Updated: Sep 25
Where you are at in your cycle matters! And if you have been working out long enough, I can bet that you have felt the difference in energy levels, performance and recovery throughout the month. Let’s find out why.
A woman's menstrual cycle is made up of four phases phases; the menstrual, follicular, ovulation, and luteal phases.
First comes the menstrual phase, when a woman gets her period i.e the shedding of the uterine lining. this causes the levels of the hormones estrogen and progesterone to drop. This typically lasts 3-7 days but can vary between individuals. This also kicks off the follicular phase, which begins on day one of your period and continues until ovulation, a total of about 16 days. During this phase, the pituitary gland releases follicle stimulating hormone (FSH).
During the ovulation phase, luteinizing hormone (LH) is released in response to the follicular phase’s rising estrogen levels. Wondering if you’re ovulating? One sign is a slight rise in body temperature, which happens around day 14 of your cycle.
Finally, we enter the luteal phase. This is where we see a rise in progesterone and a slight bump in estrogen levels, followed by a drop in both hormones and the restart of the cycle. The luteal phase is when we experience those lovely PMS symptoms like bloating, headache, back ache, weight changes, food cravings, and trouble sleeping. This phase lasts 11-17 days.
Optimize our cycle with exercise:
Follicular phase: As estrogen increases in this phase, it boosts your mood, energy, and mental clarity. This phase is characterized by a gradual increase in energy and motivation, making it an excellent time for those more intense workouts. This is a great time for cardio exercises for improved endurance and strength training for muscle building.
Ovulation phase: Ovulation typically occurs around the halfway mark of your cycle.Estrogen reaches its peak just before ovulation, enhancing energy, focus, and exercise performance.
This phase is associated with increased libido, making it a good time for both physical and intimate activities.Your body is primed for vigorous workouts and optimal physical performance. This is the time to go hard on high-intensity interval training (HIIT) and challenging workouts. You may experience increased strength, stamina, and faster recovery.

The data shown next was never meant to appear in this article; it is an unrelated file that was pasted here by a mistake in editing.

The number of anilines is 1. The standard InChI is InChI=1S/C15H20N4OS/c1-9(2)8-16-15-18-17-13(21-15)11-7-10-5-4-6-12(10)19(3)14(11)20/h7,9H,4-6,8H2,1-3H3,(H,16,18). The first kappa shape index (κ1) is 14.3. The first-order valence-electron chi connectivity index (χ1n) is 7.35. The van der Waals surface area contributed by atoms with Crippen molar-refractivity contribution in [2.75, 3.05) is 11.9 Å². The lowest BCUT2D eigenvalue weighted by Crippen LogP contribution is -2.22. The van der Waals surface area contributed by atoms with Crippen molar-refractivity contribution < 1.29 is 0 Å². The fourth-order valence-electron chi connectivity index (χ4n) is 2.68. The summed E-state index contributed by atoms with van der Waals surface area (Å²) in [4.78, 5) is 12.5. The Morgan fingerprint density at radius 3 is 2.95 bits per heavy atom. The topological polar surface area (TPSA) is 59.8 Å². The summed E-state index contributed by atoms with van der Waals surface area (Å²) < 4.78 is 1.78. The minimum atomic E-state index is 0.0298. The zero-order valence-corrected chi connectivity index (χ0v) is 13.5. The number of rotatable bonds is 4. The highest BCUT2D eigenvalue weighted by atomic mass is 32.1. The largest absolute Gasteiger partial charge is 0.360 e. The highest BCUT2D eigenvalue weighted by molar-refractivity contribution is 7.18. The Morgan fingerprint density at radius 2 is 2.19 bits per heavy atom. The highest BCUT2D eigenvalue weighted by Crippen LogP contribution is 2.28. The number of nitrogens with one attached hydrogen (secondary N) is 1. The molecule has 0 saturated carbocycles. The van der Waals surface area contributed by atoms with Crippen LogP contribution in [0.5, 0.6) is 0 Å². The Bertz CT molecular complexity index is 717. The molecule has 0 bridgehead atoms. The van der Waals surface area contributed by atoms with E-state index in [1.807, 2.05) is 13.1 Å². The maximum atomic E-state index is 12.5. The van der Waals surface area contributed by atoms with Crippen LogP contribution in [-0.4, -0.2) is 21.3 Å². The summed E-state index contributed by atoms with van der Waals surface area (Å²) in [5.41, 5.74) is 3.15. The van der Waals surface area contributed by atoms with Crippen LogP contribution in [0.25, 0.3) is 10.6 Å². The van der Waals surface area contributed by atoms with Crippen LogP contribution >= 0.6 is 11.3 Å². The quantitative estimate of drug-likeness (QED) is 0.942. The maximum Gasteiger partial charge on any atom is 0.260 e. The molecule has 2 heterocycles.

Luteal phase: Progesterone can cause mood swings, bloating, and reduced energy levels in some individuals. Your basal body temperature slightly increases, indicating a shift in your metabolism. As progesterone increases, it's a good idea to opt for moderate-intensity workouts and relaxation exercises to manage symptoms. It’s important to reduce stress during this phase.
Menstrual phase: During this phase, hormone levels are at their lowest, which can result in fatigue, mood swings, and lower energy levels. Your body is primarily focused on menstrual bleeding and recovery. During this phase it is appropriate to scale back on workouts with less intensity. Activities like yoga, gentle stretching, or walking are optimal in the phase. This is the best time for self care and rest.
Changes in macronutrient needs
The way our bodies metabolize macronutrients can change through our cycle.
Pre- ovulation (i.e the follicular phase) insulin sensitivity is at its highest due to higher circulating estrogen levels. In this phase you can optimize this with strength training and adequate healthy carbohydrate intake
Consider upping your protein intake during your luteal phase, especially if in a bigger or higher intensity training cycle. To simplify knowing what to eat depending on where you are at in your cycle, consuming at least one gram of protein per pound of ideal bodyweight.
There was a previous theory that fax oxidation peaked right after ovulation phase but new data shows that is not the case. Regardless, it is well known that fat is what helps to regulate hormone production in the brain so it is a vital nutrient. Through the phases of the menstrual cycle you should be getting daily intake of health sources of fats like nuts, olive oil, wild caught salmon, avocado, etc.
Understanding how your body works through the menstrual cycle gives you a better understanding of how and why your workouts do not feel consistent 100% of the time. Utilizing these tips, you can give your body the rest it needs when needed, and really push yourself when you are in a phase that allows it. Aside from all the cycles and fluctuations, ultimately you must find what works best for you.
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